In the nearer term, the GOP has a more pressing worry: will GOP candidates again lose the votes of women by a large margin. Given that the Christofascist base of the GOP believes that women should be subservient to men (being bare foot and pregnant and locked in the family home is the ideal), have no access to contraception, and aren't entitled to equal pay for equal work, selling the GOP to women is an uphill battle even in so-called red states. A piece in Salon looks at the GOP's apparent inability to grasp this simple reality as it continues to push Christofascist inspired sound bites. Here are some highlights from the article:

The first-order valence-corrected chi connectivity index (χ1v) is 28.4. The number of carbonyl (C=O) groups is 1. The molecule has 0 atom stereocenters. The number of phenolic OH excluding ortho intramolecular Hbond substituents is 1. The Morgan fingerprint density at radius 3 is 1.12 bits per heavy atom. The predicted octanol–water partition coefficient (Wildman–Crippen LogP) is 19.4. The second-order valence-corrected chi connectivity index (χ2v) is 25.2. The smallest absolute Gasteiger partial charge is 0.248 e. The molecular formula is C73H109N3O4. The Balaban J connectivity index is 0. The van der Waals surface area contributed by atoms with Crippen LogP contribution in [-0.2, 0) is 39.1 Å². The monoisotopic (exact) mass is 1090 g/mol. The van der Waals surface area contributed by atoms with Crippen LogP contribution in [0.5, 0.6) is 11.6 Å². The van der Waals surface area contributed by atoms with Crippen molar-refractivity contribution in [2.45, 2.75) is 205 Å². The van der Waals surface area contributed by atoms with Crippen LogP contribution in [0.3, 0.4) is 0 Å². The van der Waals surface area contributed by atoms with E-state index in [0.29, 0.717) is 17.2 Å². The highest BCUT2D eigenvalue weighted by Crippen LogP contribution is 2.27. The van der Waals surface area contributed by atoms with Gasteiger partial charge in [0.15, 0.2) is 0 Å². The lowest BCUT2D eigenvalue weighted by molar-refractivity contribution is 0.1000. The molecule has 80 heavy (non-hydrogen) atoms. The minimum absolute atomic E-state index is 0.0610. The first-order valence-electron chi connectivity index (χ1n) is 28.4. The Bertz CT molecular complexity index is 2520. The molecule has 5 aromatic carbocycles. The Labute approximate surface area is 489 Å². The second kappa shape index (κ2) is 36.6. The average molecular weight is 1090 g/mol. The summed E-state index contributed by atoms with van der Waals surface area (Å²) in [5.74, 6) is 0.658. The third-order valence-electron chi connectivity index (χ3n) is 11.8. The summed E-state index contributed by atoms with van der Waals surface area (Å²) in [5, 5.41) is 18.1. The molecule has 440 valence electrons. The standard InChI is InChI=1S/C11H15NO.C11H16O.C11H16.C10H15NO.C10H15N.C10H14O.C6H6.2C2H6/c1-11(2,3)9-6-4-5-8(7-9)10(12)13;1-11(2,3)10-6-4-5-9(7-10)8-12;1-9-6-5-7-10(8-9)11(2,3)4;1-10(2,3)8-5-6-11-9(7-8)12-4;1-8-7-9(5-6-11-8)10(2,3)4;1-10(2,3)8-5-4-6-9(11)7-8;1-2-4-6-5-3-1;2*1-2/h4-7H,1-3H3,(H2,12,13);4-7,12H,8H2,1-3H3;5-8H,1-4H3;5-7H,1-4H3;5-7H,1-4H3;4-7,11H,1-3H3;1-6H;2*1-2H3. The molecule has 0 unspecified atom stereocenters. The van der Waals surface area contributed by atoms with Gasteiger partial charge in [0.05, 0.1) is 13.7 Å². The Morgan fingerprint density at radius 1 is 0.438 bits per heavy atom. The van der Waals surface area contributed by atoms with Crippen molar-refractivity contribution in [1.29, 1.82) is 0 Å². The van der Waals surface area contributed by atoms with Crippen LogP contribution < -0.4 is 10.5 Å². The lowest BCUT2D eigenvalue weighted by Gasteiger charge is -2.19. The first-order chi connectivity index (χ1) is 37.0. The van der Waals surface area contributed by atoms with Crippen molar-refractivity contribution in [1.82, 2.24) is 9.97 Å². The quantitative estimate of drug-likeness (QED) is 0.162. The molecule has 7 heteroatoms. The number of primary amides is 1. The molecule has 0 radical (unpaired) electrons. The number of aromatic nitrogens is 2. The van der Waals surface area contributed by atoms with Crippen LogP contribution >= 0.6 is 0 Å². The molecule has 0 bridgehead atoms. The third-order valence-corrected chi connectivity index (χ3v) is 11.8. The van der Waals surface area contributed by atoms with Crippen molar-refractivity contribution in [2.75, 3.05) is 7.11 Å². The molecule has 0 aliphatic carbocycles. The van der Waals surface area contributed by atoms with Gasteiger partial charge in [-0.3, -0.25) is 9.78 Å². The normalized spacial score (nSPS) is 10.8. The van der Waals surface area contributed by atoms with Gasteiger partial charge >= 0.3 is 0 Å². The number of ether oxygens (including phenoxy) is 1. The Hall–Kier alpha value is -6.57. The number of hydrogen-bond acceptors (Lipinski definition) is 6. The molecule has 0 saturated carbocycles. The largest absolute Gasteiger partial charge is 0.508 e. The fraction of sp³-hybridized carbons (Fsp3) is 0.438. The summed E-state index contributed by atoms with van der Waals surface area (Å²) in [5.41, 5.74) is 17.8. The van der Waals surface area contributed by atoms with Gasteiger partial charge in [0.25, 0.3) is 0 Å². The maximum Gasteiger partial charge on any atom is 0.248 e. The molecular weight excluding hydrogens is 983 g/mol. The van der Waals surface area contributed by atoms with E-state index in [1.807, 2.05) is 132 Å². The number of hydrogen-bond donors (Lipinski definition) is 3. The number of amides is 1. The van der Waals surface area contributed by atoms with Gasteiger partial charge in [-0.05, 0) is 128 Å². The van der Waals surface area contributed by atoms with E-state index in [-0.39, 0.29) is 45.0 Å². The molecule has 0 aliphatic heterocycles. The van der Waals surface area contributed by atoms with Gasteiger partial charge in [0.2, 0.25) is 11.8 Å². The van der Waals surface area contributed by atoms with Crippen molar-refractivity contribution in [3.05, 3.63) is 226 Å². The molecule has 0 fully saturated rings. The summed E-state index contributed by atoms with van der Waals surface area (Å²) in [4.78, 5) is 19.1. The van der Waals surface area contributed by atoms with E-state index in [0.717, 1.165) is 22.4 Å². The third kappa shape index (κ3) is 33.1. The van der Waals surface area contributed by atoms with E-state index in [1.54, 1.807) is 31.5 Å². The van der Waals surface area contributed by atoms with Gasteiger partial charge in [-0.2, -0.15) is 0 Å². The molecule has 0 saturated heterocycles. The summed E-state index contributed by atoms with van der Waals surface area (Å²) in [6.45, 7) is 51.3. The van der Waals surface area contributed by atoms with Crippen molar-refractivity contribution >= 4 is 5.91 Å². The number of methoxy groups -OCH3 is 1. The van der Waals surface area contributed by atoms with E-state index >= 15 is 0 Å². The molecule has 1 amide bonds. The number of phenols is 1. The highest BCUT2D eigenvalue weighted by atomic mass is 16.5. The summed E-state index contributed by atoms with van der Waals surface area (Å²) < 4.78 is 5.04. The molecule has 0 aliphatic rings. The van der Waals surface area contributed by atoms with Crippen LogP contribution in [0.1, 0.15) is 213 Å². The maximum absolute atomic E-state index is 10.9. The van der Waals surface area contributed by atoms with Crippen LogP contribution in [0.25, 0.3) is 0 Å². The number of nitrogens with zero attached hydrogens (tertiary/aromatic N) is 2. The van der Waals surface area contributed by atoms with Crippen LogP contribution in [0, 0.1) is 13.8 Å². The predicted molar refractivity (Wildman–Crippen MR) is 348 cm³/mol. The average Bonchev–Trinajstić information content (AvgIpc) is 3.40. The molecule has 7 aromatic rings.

Republicans are relieved that so far, there’s no Todd Akin in the 2014 election cycle. Yet even without a clueless GOP candidate blathering about “legitimate rape,” the party still trails Democrats among women voters, even in races that feature female GOP candidates, and it could cost them a chance to take back the Senate. So Americans for Shared Prosperity is riding to the rescue with an ad so condescending to women it might have been made by Todd Akin. It rivals that “Creepy Uncle Sam” ad that backfired on the Koch brothers’ Generation Opportunity.In the 60-second spot, which ran on the Sunday shows as well as reportedly in Colorado and North Carolina, a lovely, latte-skinned young woman in a pink shirt and pearls is sitting on her white sofa, complaining about a man she met online: “In 2008, I fell in love. His online profile made him seem so perfect. Smart, handsome, charming, articulate.” We see her MacBook screen, and there he is: the cad she calls “Barack,” President Obama.Yes, admaker Rick Wilson and Americans for Shared Prosperity believe the way to convince women to vote for Republicans is to compare the president to a bad boyfriend. Obviously they think we’re idiots who put romance before reason, even in politics.The ad is clearly targeting the most loyal Democratic constituency: College-educated and unmarried women voters who may or may not be white. (Barack’s soon-to-be-ex-girlfriend could be Latina.) Creepily, the language makes it sound like not merely an unhappy relationship but an abusive one. He’s spying on her emails and text messages — an NSA reference, I guess – and she only “stuck with him because he promised he’d be better.”That’s another fail: Republicans deny it, but in fact women voters care a lot about “free birth control.” An October 2012 poll found that women backed Obama’s contraception policies 56-35 percent; USA Today called it “the president’s strongest issue by far.” A third of women said the issue was “extremely important” in their vote, twice the number of men. And two-thirds of women voters opposed Hobby Lobby’s attempt to evade the contraception mandate, though the Supreme Court sided with the corporation’s right wing Christian owners.Maybe the worst thing about the ad is that its sponsors are utterly clueless about how demeaning it is.Now that the ad has aired, and reaction has been almost universally scathing in the media (beyond the confines of sad Erick Erickson’s deeply sexist RedState.com), have any of its backers had second thoughts? It doesn’t seem like it . . . .And they wonder why they lose the women’s vote?